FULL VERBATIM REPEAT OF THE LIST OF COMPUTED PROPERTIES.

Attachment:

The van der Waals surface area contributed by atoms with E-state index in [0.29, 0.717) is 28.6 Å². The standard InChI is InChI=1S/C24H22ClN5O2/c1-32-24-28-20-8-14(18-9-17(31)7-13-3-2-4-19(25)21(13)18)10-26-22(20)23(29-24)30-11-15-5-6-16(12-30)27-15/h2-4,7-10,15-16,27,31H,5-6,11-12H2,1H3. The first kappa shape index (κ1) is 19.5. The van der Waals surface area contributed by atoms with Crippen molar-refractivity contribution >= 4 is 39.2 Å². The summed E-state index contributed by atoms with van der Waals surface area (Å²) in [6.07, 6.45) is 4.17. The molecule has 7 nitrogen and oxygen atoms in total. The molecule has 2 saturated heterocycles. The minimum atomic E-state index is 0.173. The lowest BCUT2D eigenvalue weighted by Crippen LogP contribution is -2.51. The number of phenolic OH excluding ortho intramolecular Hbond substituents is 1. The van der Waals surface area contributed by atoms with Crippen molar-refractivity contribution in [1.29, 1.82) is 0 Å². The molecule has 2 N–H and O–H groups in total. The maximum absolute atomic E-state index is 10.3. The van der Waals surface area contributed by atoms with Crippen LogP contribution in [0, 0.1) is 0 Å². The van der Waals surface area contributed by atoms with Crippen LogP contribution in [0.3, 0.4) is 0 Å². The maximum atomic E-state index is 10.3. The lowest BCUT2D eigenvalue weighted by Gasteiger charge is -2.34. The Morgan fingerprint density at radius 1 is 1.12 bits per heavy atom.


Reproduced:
The van der Waals surface area contributed by atoms with E-state index in [0.29, 0.717) is 28.6 Å². The standard InChI is InChI=1S/C24H22ClN5O2/c1-32-24-28-20-8-14(18-9-17(31)7-13-3-2-4-19(25)21(13)18)10-26-22(20)23(29-24)30-11-15-5-6-16(12-30)27-15/h2-4,7-10,15-16,27,31H,5-6,11-12H2,1H3. The first kappa shape index (κ1) is 19.5. The van der Waals surface area contributed by atoms with Crippen molar-refractivity contribution >= 4 is 39.2 Å². The summed E-state index contributed by atoms with van der Waals surface area (Å²) in [6.07, 6.45) is 4.17. The molecule has 7 nitrogen and oxygen atoms in total. The molecule has 2 saturated heterocycles. The minimum atomic E-state index is 0.173. The lowest BCUT2D eigenvalue weighted by Crippen LogP contribution is -2.51. The number of phenolic OH excluding ortho intramolecular Hbond substituents is 1. The van der Waals surface area contributed by atoms with Crippen molar-refractivity contribution in [1.29, 1.82) is 0 Å². The molecule has 2 N–H and O–H groups in total. The maximum absolute atomic E-state index is 10.3. The van der Waals surface area contributed by atoms with Crippen LogP contribution in [0, 0.1) is 0 Å². The van der Waals surface area contributed by atoms with Crippen LogP contribution in [0.3, 0.4) is 0 Å². The maximum atomic E-state index is 10.3. The lowest BCUT2D eigenvalue weighted by Gasteiger charge is -2.34. The Morgan fingerprint density at radius 1 is 1.12 bits per heavy atom.